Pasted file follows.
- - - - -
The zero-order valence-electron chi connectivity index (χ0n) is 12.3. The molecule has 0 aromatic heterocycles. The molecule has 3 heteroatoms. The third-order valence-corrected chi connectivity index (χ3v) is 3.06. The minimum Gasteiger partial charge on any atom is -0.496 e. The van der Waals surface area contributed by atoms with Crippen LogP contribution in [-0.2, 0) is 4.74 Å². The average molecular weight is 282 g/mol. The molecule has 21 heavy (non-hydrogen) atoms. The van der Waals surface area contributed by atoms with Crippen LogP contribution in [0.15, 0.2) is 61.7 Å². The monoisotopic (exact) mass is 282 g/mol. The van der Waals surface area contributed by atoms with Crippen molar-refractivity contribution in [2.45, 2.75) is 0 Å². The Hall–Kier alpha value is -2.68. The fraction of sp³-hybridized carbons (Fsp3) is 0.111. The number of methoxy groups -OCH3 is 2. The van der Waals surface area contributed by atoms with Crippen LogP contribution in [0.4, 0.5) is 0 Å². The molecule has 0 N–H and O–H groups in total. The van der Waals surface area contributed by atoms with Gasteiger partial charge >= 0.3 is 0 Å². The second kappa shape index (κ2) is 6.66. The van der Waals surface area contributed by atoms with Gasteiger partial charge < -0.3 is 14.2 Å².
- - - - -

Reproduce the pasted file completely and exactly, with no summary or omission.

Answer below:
The zero-order valence-electron chi connectivity index (χ0n) is 12.3. The molecule has 0 aromatic heterocycles. The molecule has 3 heteroatoms. The third-order valence-corrected chi connectivity index (χ3v) is 3.06. The minimum Gasteiger partial charge on any atom is -0.496 e. The van der Waals surface area contributed by atoms with Crippen LogP contribution in [-0.2, 0) is 4.74 Å². The average molecular weight is 282 g/mol. The molecule has 21 heavy (non-hydrogen) atoms. The van der Waals surface area contributed by atoms with Crippen LogP contribution in [0.15, 0.2) is 61.7 Å². The monoisotopic (exact) mass is 282 g/mol. The van der Waals surface area contributed by atoms with Crippen molar-refractivity contribution in [2.45, 2.75) is 0 Å². The Hall–Kier alpha value is -2.68. The fraction of sp³-hybridized carbons (Fsp3) is 0.111. The number of methoxy groups -OCH3 is 2. The van der Waals surface area contributed by atoms with Crippen LogP contribution in [0.4, 0.5) is 0 Å². The molecule has 0 N–H and O–H groups in total. The van der Waals surface area contributed by atoms with Gasteiger partial charge >= 0.3 is 0 Å². The second kappa shape index (κ2) is 6.66. The van der Waals surface area contributed by atoms with Gasteiger partial charge < -0.3 is 14.2 Å².